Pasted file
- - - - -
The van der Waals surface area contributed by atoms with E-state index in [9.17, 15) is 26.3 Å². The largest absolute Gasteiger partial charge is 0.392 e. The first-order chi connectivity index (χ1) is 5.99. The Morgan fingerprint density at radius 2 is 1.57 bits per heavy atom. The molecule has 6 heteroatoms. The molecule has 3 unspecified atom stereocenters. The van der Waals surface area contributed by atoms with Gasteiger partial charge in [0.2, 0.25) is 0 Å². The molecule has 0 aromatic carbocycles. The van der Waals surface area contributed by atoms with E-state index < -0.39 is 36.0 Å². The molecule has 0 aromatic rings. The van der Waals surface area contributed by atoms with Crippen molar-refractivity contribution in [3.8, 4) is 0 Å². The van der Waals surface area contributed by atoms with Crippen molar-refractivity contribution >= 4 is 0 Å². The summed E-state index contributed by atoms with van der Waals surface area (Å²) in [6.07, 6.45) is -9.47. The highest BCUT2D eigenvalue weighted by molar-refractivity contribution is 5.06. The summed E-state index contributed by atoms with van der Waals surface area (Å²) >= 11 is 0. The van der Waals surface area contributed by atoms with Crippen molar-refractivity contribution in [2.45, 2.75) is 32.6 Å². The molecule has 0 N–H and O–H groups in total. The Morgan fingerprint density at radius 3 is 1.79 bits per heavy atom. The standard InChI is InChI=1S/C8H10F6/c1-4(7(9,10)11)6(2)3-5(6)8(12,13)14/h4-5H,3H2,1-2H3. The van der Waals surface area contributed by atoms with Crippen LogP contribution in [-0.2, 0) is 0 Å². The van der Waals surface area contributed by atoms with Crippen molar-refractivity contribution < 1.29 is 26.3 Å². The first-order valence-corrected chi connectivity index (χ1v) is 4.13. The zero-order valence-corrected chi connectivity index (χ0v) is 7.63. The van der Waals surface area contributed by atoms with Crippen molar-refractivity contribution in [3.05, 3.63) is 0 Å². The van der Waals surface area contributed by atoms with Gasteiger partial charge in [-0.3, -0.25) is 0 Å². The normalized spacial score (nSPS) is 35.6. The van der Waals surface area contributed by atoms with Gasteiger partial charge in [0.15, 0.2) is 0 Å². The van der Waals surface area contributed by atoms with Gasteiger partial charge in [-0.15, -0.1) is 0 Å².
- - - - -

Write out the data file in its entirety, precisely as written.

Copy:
The van der Waals surface area contributed by atoms with E-state index in [9.17, 15) is 26.3 Å². The largest absolute Gasteiger partial charge is 0.392 e. The first-order chi connectivity index (χ1) is 5.99. The Morgan fingerprint density at radius 2 is 1.57 bits per heavy atom. The molecule has 6 heteroatoms. The molecule has 3 unspecified atom stereocenters. The van der Waals surface area contributed by atoms with Gasteiger partial charge in [0.2, 0.25) is 0 Å². The molecule has 0 aromatic carbocycles. The van der Waals surface area contributed by atoms with E-state index < -0.39 is 36.0 Å². The molecule has 0 aromatic rings. The van der Waals surface area contributed by atoms with Crippen molar-refractivity contribution in [3.8, 4) is 0 Å². The van der Waals surface area contributed by atoms with Crippen molar-refractivity contribution >= 4 is 0 Å². The summed E-state index contributed by atoms with van der Waals surface area (Å²) in [6.07, 6.45) is -9.47. The highest BCUT2D eigenvalue weighted by molar-refractivity contribution is 5.06. The summed E-state index contributed by atoms with van der Waals surface area (Å²) >= 11 is 0. The van der Waals surface area contributed by atoms with Crippen molar-refractivity contribution in [2.45, 2.75) is 32.6 Å². The molecule has 0 N–H and O–H groups in total. The Morgan fingerprint density at radius 3 is 1.79 bits per heavy atom. The standard InChI is InChI=1S/C8H10F6/c1-4(7(9,10)11)6(2)3-5(6)8(12,13)14/h4-5H,3H2,1-2H3. The van der Waals surface area contributed by atoms with Crippen LogP contribution in [-0.2, 0) is 0 Å². The van der Waals surface area contributed by atoms with Crippen molar-refractivity contribution < 1.29 is 26.3 Å². The first-order valence-corrected chi connectivity index (χ1v) is 4.13. The zero-order valence-corrected chi connectivity index (χ0v) is 7.63. The van der Waals surface area contributed by atoms with Crippen molar-refractivity contribution in [3.05, 3.63) is 0 Å². The van der Waals surface area contributed by atoms with Gasteiger partial charge in [-0.3, -0.25) is 0 Å². The normalized spacial score (nSPS) is 35.6. The van der Waals surface area contributed by atoms with Gasteiger partial charge in [0.15, 0.2) is 0 Å². The van der Waals surface area contributed by atoms with Gasteiger partial charge in [-0.15, -0.1) is 0 Å².